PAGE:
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Make Nice

August 27, 2008  

When General Motors first launched its Saturn division in 1990, the main attraction for many customers wasn't a line-up of fairly mundane economy cars wrapped in unusual polymer body panels. Rather, Saturn was nice. Its dealerships offered a low-pressure, no-haggle transaction, went out of their way to be friendly during service visits and even invited owners to big barbecues at the automaker's factory in Tennessee. The old-fashioned, white-glove experience was irresistible, even if the cars weren't.

According to Jane Schulte—author of Work Smart, Not Hard!—it's a simple, inexpensive and effective approach. "Instead of introducing a new concept when it comes to customer service," she says, "I believe it is time to re-introduce an old twist—kindness."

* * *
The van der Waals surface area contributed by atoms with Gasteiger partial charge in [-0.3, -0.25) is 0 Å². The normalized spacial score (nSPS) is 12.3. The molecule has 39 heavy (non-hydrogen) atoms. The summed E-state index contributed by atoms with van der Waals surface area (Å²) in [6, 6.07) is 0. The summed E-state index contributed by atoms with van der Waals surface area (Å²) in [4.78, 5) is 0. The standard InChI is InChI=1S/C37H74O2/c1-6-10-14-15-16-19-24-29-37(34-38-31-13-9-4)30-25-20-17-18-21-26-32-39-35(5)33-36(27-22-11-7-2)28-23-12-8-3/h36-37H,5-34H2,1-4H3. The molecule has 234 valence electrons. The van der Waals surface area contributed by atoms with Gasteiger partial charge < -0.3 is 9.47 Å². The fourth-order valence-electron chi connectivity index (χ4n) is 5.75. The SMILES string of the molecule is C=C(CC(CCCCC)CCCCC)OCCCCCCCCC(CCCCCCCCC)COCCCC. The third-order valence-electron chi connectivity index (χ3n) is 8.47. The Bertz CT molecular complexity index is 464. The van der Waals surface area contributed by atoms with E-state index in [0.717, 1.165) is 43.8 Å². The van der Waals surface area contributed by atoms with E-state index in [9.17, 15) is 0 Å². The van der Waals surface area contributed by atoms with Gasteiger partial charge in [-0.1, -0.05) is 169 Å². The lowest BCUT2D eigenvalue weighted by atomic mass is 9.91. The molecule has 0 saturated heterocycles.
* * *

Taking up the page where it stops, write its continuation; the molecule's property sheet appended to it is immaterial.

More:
Of course, it's easier said than done, especially for a small businesses, when dealing with unpleasant people. When you encounter adversarial situations, she recommends these strategies:

  • If someone is upset, they usually have a reason. Even if they're not on their best behavior, make a genuine attempt to look at the issue from their perspective before you respond.
  • Demonstrate empathy for the customer's stress level by apologizing, stating a clear plan of action and remaining as objective as possible. "With the right attitude and perspective, everyone can win every single time," she says.

The Po!nt: Says Schulte, "It is about having respect for everyone at all times, even in disrespectful situations; being accountable and not passing the buck; promising resolution; and having honesty and integrity in all of your dealings."

Source: Article submitted by Jane Schulte.


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